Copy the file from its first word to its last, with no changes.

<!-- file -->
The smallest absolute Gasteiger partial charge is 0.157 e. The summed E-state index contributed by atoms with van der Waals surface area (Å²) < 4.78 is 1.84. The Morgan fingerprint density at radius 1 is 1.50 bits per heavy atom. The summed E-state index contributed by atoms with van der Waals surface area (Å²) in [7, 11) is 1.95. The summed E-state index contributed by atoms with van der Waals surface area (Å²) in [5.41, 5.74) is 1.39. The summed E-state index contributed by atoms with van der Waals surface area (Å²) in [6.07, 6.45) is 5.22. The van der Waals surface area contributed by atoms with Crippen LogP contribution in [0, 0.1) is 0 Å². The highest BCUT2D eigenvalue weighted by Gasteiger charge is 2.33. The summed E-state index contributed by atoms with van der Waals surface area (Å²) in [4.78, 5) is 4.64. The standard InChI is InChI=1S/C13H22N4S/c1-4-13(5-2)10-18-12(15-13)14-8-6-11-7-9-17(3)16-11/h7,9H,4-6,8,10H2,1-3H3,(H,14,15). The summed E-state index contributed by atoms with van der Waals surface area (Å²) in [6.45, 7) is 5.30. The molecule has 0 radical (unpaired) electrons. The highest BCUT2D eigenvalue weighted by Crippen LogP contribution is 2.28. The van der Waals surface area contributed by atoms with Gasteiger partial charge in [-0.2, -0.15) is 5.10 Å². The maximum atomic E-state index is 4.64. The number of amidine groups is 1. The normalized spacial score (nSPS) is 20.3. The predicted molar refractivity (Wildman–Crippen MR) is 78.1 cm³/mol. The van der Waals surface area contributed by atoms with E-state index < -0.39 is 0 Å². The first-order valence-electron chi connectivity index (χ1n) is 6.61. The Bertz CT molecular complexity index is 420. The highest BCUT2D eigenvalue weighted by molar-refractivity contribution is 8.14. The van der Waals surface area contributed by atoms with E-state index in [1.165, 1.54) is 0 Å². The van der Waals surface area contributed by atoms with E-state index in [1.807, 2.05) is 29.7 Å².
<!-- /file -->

The smallest absolute Gasteiger partial charge is 0.157 e. The summed E-state index contributed by atoms with van der Waals surface area (Å²) < 4.78 is 1.84. The Morgan fingerprint density at radius 1 is 1.50 bits per heavy atom. The summed E-state index contributed by atoms with van der Waals surface area (Å²) in [7, 11) is 1.95. The summed E-state index contributed by atoms with van der Waals surface area (Å²) in [5.41, 5.74) is 1.39. The summed E-state index contributed by atoms with van der Waals surface area (Å²) in [6.07, 6.45) is 5.22. The van der Waals surface area contributed by atoms with Crippen LogP contribution in [0, 0.1) is 0 Å². The highest BCUT2D eigenvalue weighted by Gasteiger charge is 2.33. The summed E-state index contributed by atoms with van der Waals surface area (Å²) in [4.78, 5) is 4.64. The standard InChI is InChI=1S/C13H22N4S/c1-4-13(5-2)10-18-12(15-13)14-8-6-11-7-9-17(3)16-11/h7,9H,4-6,8,10H2,1-3H3,(H,14,15). The summed E-state index contributed by atoms with van der Waals surface area (Å²) in [6.45, 7) is 5.30. The molecule has 0 radical (unpaired) electrons. The highest BCUT2D eigenvalue weighted by Crippen LogP contribution is 2.28. The van der Waals surface area contributed by atoms with Gasteiger partial charge in [-0.2, -0.15) is 5.10 Å². The maximum atomic E-state index is 4.64. The number of amidine groups is 1. The normalized spacial score (nSPS) is 20.3. The predicted molar refractivity (Wildman–Crippen MR) is 78.1 cm³/mol. The van der Waals surface area contributed by atoms with E-state index < -0.39 is 0 Å². The first-order valence-electron chi connectivity index (χ1n) is 6.61. The Bertz CT molecular complexity index is 420. The highest BCUT2D eigenvalue weighted by molar-refractivity contribution is 8.14. The van der Waals surface area contributed by atoms with E-state index in [1.165, 1.54) is 0 Å². The van der Waals surface area contributed by atoms with E-state index in [1.807, 2.05) is 29.7 Å².